Pope Benedict XVI, who has been facing a summer of immense scrutiny, is visiting Germany from Sept. 22-25 and is expected to be greeted by protestors accusing him of trying to cover up child sex abuse allegations.
The pope said of his journey to his homeland in a speech at Bellevue, "Even though this journey is an official visit which will reinforce the good relations between the Federal Republic of Germany and the Holy See, I have not come here primarily to pursue particular political or economic goals, but rather to meet people and to speak about God."
Nevertheless, not everyone in the pope's native Germany is enthusiastic about the visit, as Benedict was greeted by protestors gathered in Berlin angered by his handling of cases of child abuse by priests and over his views on sexuality.
One protestor, Markus Schuke told Reuters, "Why has he been invited to parliament? He has nothing to do with politics. His policies on condoms are as good as murder."
Another protestor argued against the way the pope has handled child sexual abuse cases saying, "It was the church and this pope who allowed all of the abuse to be swept under the carpet."
The most recent scrutiny following the pope has come from The Survivors Network of Those Abused by Priests (SNAP) that fielded complaints with the International Criminal Court (ICC) against Pope Benedict XVI and three senior Vatican officials.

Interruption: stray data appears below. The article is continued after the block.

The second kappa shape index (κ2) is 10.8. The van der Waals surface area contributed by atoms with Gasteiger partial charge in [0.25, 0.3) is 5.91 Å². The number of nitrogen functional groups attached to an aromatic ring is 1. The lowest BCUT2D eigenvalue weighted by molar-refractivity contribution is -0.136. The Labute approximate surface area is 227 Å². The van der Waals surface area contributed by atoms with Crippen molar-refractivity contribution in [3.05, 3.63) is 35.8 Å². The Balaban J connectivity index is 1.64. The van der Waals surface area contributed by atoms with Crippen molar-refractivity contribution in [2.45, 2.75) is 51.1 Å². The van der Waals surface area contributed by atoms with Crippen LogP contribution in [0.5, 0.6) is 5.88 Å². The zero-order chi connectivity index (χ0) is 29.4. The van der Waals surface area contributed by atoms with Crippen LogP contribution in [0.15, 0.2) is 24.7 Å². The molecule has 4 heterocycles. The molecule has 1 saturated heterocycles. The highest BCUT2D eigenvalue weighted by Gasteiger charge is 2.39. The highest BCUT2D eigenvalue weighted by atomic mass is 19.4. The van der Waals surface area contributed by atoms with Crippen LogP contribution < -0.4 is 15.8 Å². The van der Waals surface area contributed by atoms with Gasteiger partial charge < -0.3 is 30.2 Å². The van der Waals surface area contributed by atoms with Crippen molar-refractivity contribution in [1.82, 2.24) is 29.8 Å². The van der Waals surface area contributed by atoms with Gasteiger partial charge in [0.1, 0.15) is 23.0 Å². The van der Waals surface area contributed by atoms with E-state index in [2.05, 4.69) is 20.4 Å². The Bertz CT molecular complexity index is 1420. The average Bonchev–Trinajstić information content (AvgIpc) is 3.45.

Lawyers for the Center for Constitutional Rights are handing the (SNAP) case and argued last week, "The Vatican officials charged in this case are responsible for rape and other sexual violence and for the physical and psychological torture of victims around the world both through command responsibility and though direct cover-up of crimes."
The Vatican responded to the scrutiny in a statement released by the Associated Press, calling the action a "ludicrous publicity stunt and a misuse of international justice system."
Nevertheless, experts believe that because the ICC was established with jurisdiction over war crimes and crimes against humanity, crimes allegedly committed by leaders of the Roman Catholic Church are unlikely to come before the court.